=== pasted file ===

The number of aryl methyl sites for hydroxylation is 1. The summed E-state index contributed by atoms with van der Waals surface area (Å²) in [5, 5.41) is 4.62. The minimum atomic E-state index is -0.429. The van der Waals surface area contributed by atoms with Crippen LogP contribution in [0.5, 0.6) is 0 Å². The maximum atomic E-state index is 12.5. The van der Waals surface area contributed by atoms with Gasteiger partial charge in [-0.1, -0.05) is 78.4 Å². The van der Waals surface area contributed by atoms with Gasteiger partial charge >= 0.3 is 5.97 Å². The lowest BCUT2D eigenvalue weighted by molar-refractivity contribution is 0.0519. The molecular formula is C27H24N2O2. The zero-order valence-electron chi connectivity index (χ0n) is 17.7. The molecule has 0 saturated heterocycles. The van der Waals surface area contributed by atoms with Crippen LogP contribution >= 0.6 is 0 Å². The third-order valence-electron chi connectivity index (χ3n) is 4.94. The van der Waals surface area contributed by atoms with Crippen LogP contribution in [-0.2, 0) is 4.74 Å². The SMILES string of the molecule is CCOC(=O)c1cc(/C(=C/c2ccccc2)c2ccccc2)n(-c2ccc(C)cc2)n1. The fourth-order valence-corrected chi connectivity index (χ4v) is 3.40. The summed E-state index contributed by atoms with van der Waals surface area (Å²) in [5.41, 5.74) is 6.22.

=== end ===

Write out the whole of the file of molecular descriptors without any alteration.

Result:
The number of aryl methyl sites for hydroxylation is 1. The summed E-state index contributed by atoms with van der Waals surface area (Å²) in [5, 5.41) is 4.62. The minimum atomic E-state index is -0.429. The van der Waals surface area contributed by atoms with Crippen LogP contribution in [0.5, 0.6) is 0 Å². The maximum atomic E-state index is 12.5. The van der Waals surface area contributed by atoms with Gasteiger partial charge in [-0.1, -0.05) is 78.4 Å². The van der Waals surface area contributed by atoms with Gasteiger partial charge >= 0.3 is 5.97 Å². The lowest BCUT2D eigenvalue weighted by molar-refractivity contribution is 0.0519. The molecular formula is C27H24N2O2. The zero-order valence-electron chi connectivity index (χ0n) is 17.7. The molecule has 0 saturated heterocycles. The van der Waals surface area contributed by atoms with Crippen LogP contribution >= 0.6 is 0 Å². The third-order valence-electron chi connectivity index (χ3n) is 4.94. The van der Waals surface area contributed by atoms with Crippen LogP contribution in [-0.2, 0) is 4.74 Å². The SMILES string of the molecule is CCOC(=O)c1cc(/C(=C/c2ccccc2)c2ccccc2)n(-c2ccc(C)cc2)n1. The fourth-order valence-corrected chi connectivity index (χ4v) is 3.40. The summed E-state index contributed by atoms with van der Waals surface area (Å²) in [5.41, 5.74) is 6.22.